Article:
NEW YORK — Fitness professionals strengthened their abs during an early-morning Pilates class and then browsed three floors of exhibits at the Club Industry East show from June 8-11 at the Hilton New York. The event attracted more than 3,200 club executives, personal trainers and owners, operators and fitness facility managers from for-profit and non-profit operations throughout the entire Northeast region.
Herbert Greenebaum, marketing manager of exhibitions for Club Industry East, said the exhibit hall was sold out for the first time since 1999, and the traffic was heavy throughout the three days of the trade show. Cuoco Black, owner of Negative Space, a New York-based conceptual interior architecture firm, said the attendees were continually visiting his booth to see the latest materials and designs for health clubs. David Dunlap, regional sales manager for Broadcast Vision, another one of the exhibitors, also had a great response at the show.
“Club Industry East has been phenomenal for us,” he said. “We have a new product that is proving to be a great attraction, and the crowds have been strong all the way.”
Barry Chait, president of Bare Fitness, a 10,000-square-foot club in Middletown, NY, said he came to the show to shop equipment and learn how to run his business more efficiently. Another attendee said the event helped to keep her up-to-date on the new technology.
“The energy at Club Industry East makes it one of the most effective events I've ever attended,” said Ellen Linderer, personal trainer/sales, Total Body Fitness, Lansdale, PA. “By coming here, I'm hip to everything going on.”
Beyond the chance to visit with 118 suppliers and network, attendees also had the opportunity to select from more than 80 sessions in the conference program. The curriculum encompassed a broad range of topics, ranging from “Getting Your Clients to Train Like Pros” to “Incorporating Principles of Yoga and Pilates into Your Personal Training Program.” The two free seminars — “The Best and Worst of Exercise Programming” and “Execs in the City: How the Biggest Clubs in the Big Apple Make Their Operations Work” — drew capacity crowds, Greenebaum said.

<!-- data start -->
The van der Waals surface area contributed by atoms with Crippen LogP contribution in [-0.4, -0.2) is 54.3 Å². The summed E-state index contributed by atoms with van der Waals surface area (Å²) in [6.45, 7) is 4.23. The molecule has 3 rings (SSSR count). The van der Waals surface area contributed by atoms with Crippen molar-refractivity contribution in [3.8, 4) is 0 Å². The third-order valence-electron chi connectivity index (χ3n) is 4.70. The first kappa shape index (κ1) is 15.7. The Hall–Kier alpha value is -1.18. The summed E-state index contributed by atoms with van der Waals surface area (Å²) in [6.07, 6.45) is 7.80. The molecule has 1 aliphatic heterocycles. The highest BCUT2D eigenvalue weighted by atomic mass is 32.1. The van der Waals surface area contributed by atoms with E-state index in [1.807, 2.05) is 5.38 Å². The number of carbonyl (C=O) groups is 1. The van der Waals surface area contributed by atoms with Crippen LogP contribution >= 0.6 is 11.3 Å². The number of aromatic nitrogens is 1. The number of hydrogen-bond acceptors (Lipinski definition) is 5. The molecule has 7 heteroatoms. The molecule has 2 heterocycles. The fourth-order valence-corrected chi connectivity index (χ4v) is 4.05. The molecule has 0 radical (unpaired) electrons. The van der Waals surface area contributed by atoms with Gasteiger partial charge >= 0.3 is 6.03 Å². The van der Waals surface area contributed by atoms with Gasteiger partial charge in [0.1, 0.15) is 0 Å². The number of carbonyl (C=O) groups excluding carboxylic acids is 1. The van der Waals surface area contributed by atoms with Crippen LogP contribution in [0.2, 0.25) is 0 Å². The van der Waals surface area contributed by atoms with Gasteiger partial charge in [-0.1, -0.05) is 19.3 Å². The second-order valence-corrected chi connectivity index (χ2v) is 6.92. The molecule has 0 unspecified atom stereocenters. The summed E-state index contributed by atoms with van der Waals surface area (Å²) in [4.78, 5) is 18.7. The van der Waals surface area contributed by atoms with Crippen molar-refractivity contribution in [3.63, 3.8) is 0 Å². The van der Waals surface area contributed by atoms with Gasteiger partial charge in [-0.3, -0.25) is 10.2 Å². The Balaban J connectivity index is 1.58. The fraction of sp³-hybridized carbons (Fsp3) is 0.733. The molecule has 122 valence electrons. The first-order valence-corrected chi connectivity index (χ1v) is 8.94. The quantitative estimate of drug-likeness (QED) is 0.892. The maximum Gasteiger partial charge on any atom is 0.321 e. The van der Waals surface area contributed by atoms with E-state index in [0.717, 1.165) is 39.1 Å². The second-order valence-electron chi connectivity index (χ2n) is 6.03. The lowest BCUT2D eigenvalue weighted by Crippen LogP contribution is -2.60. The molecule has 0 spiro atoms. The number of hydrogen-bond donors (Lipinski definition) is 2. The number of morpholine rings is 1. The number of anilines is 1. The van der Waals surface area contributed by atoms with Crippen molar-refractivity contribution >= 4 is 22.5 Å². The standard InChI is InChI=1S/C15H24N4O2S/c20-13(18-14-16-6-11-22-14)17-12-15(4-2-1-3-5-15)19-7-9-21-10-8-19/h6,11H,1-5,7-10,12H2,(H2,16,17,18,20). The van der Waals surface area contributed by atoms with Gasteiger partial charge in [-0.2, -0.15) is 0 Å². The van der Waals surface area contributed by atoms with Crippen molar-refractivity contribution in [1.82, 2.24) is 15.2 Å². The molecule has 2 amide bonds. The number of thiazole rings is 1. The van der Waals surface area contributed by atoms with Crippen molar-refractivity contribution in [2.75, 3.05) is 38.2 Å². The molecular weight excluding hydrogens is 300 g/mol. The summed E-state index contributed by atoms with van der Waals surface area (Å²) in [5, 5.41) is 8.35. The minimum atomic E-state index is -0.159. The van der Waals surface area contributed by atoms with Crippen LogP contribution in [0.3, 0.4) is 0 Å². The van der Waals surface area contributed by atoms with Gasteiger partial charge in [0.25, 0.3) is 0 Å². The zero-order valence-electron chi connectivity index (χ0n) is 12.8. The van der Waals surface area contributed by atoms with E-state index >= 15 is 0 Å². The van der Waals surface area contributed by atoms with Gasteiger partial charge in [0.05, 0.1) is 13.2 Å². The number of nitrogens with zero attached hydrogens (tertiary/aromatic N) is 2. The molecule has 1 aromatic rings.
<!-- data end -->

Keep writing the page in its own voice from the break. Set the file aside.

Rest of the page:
Attendees also packed a conference room to hear Mike Chaet, president and CEO of Club Marketing and Management Services, unveil the seven secrets to making money in the business. He advised attendees to make every visit to the club an experience for members. He said it's also essential for clubs to “plan their own obsolescence.”
“If your equipment is stale and you haven't done anything for a few years, your club will become obsolete whether you like it or not,” he said. “If you don't have the latest and greatest treadmill, your client will put in one at home or your competitor will run you out of business.”
Keith Hernandez, the keynote speaker and former New York Mets and St. Louis Cardinals All Star, also inspired attendees to be the best they can be. In his presentation, titled “Building a Home Team that Can Win It All,” he said that his parents taught him the team concept from an early age. Hernandez related his experiences as a ballplayer, actor on Seinfeld and sports commentator to the needs of club owners and managers to work with team members at all levels to enhance both individual and group performance. He said when working with clients, a winning personality is infectious.
Club Industry East 2006 will be June 7-10, 2006, at the Pennsylvania Convention Center in Philadelphia.